Talking of shooting. Does the evil of a place remain in the walls or maybe the ground? I ask because in 1996 a Port Arthur man named Martin Bryant killed thirty five people and injured many others, in and around the town. It began with the killing of some local people he had a grudge against but soon changed into random shootings. More details here, if you want to read them:

https://en.wikipedia.org/wiki/Port_Arthur_massacre_(Australia As a result the federal government, with the support of state governments, introduced nationwide controls on access to weapons. There have been no similar shootings since. USA take note!


Separated pews in the church. Prisoners weren’t allowed to talk to each other but they used to sing instead.


Some of the old Port Arthur buildings.

With a ferry to be caught soon, albeit at the other end of the island, Hobart had to be left behind. Tasmania isn’t very big, as I’ve already said. From Arthur Port to ferry port is less than three hundred kilometres, although my planned ride up the east coast would add some extra. But I didn’t intend to do it in one day, even though could. I’d studied the tourist guide and had marked a couple of places to visit. I’d even found a hostel in which to stay, en route. Talking of hostels, I was pleased to be leaving this one. It was a bit run down and trying to get a good night’s sleep had been closer to living under a motorway bridge than I would have liked. The traffic was constant.
There is a very long bridge that crosses the Derwent River, on the way out of Hobart. Last time I rode it the sun was shining on the hills in the distance. This time all I could see ahead was cloud. I zipped up my jacket and settled in for a wet ride. And I wasn’t disappointed, if you see what I mean. Despite being very damp, it wasn’t cold and the roads were good. Soon enough I arrived at the small town of Bicheno, and stopped at a motorcycle museum, as mentioned in the tourist brochure. It was small and displayed a variety of 1950s, 60s and 70s bikes, collected together by the enthusiastic owner. There were even some for sale, had I been tempted. All of them were from my youth even if many of them, like the Benelli Six, had been way out of my price range. When I was young my budget sometimes stretched to a number with one zero on the end, definitely not three!

Afterwards I was glad to find a café and bakery, as are often present in Aussie high streets. These small places usually have speciality products and I happily discovered the delicious delights of a lamb and rosemary pie. With the hot coffee, I was now nicely warmed up and the rain had stopped too.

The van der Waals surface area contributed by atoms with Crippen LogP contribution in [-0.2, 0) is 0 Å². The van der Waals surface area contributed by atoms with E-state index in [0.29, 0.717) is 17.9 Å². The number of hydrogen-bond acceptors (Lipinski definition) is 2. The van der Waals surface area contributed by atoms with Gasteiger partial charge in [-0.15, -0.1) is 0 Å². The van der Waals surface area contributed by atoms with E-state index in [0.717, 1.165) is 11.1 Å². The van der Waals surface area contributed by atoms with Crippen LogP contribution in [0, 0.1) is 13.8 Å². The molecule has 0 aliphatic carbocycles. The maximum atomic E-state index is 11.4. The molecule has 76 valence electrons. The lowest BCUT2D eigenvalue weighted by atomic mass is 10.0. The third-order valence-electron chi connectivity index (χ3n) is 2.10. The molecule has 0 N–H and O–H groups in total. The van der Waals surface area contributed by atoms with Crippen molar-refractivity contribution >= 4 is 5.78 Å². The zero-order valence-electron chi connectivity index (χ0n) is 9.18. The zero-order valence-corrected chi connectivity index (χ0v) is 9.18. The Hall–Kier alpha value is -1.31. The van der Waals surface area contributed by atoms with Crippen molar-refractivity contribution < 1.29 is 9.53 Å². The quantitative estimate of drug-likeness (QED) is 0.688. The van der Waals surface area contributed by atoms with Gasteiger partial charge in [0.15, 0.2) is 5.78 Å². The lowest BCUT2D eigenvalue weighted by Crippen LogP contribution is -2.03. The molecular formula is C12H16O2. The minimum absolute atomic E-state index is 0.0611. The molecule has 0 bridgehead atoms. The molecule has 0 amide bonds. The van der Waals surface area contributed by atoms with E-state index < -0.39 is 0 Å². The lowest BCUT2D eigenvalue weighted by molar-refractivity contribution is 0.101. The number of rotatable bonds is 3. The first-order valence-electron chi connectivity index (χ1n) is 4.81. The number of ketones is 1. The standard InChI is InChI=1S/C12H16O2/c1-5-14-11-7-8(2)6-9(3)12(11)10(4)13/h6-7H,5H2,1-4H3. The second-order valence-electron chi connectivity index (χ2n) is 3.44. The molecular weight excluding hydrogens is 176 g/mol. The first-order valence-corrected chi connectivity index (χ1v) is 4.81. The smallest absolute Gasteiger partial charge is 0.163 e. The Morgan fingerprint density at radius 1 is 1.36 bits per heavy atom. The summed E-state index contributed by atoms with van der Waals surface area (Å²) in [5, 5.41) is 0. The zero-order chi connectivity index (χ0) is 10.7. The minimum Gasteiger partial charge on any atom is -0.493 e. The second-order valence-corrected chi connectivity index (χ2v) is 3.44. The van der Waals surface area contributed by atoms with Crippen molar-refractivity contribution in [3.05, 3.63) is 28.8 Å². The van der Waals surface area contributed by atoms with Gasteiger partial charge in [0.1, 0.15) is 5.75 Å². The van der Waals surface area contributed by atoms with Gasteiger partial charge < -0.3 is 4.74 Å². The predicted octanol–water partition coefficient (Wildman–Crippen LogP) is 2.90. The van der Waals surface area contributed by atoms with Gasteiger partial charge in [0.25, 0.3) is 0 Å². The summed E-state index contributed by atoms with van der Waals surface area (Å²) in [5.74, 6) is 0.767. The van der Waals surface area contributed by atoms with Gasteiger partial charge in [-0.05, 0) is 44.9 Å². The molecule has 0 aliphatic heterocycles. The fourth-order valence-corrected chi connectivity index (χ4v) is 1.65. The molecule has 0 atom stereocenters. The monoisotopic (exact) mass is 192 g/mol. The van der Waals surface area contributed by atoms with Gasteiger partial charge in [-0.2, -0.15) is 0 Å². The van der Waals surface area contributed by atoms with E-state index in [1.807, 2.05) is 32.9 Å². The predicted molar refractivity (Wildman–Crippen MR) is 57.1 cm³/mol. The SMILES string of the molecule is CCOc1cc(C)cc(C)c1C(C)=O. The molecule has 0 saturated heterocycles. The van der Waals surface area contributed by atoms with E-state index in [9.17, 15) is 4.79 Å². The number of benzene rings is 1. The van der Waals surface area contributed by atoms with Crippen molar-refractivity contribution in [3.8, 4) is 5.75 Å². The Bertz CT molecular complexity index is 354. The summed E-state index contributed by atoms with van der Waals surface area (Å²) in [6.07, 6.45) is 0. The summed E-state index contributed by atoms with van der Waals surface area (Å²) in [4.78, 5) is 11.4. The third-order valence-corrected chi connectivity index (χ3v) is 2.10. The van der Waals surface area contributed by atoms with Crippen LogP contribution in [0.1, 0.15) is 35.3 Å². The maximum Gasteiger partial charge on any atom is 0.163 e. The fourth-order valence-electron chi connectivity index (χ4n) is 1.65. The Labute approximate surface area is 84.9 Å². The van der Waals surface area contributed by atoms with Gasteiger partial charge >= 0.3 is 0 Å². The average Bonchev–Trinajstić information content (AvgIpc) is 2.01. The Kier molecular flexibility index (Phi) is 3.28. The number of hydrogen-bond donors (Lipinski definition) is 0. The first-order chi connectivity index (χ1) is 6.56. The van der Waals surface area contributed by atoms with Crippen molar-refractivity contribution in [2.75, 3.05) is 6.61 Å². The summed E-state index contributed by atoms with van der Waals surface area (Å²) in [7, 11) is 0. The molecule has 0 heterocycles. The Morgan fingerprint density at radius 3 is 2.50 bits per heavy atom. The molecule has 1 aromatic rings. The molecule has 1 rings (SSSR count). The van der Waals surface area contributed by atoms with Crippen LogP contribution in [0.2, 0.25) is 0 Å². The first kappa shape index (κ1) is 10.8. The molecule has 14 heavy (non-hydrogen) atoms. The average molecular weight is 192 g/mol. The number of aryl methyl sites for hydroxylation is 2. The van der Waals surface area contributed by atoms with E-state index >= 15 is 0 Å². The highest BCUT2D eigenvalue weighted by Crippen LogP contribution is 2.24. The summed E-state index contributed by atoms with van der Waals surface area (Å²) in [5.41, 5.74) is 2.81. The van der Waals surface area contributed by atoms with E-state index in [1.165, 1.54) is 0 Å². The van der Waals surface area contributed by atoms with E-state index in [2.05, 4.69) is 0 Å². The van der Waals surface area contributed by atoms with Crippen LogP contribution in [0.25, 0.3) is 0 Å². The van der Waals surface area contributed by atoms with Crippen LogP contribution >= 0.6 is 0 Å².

Moving on up the twisty road I came to the Natural World Sanctuary. Imagine for a moment that you’re walking through the Tassie bush and you hear the crunching of bones being eaten. You sneak a bit closer and you see a small, dark haired mammal eating a dead animal for its dinner. It looks up, sees you and suddenly you’re faced with a mouth full of large, sharp teeth and a pair of ears glowing bright red, like a bulb behind a hairy lampshade. You’ve just met a Tasmanian Devil, one of Tassie’s indigenous marsupials.


Tassie Devil. The white markings help disguise them at night.

The sanctuary had lots of them. It was big and was full of pretty much all the mammals and birds Southern Australia and Tasmania has to offer. With the sun now shining, I enjoyed a couple of hours looking around. I was able to watch the Devils being fed and also learn all about their habits from the guide. Here’s a brief overview of what they’re about.
Firstly, they are Marsupial Mammals, nothing unusual for Australia. They live about five or six years and weigh around 6-8kg. Their name comes from their appearance. Their ears contain many blood vessels and when necessary they will suffuse with blood. Even just with the light behind them they look bright red. They have the strongest jaws of any mammal, relative to their size. Strong enough to bite through a human femur. They will eat mostly carrion and any live animals they can find. At breeding time, the female is kidnapped by the strongest male in the area, is taken to his den and is held captive there for a week or so, in a near comatose state. He spends that time impregnating her, to use the politest phrase I can think of. If this were humans behaving like that the tabloids would be having a field day! However, at the end of that period the tables are turned and she kicks him out of the den while she is gestating. After twenty one days she gives birth to around 25-30 young, 60% of whom will not survive. She only has four teats and competition is fierce. Devils eat small animals and carrion so the dead young help feed the mother.

Unfortunately they have one weakness. They are susceptible to catching a contagious form of cancer. The result is very nasty mouth tumours, which continue to grow until they can no longer eat. This sanctuary has a breeding programme, based around cancer free animals, which are kept out on an island. They attempt to spread the gene pool as widely as possible, especially as some schools of thought believe a narrow gene pool assists the spread of the cancer. They are also experimenting with a vaccine. Why go to all this trouble? The Devil is a vitally important animal to the ecosystem of Tasmania. They help keep down populations of feral cats and dogs by denying them carrion to eat. More importantly, they keep down the population of foxes, who are a real threat to native species. Other breeding programmes help support wallaby populations too. I don’t like zoos much but sanctuaries like these are valuable and aid the survival of threatened species. I thought it was great.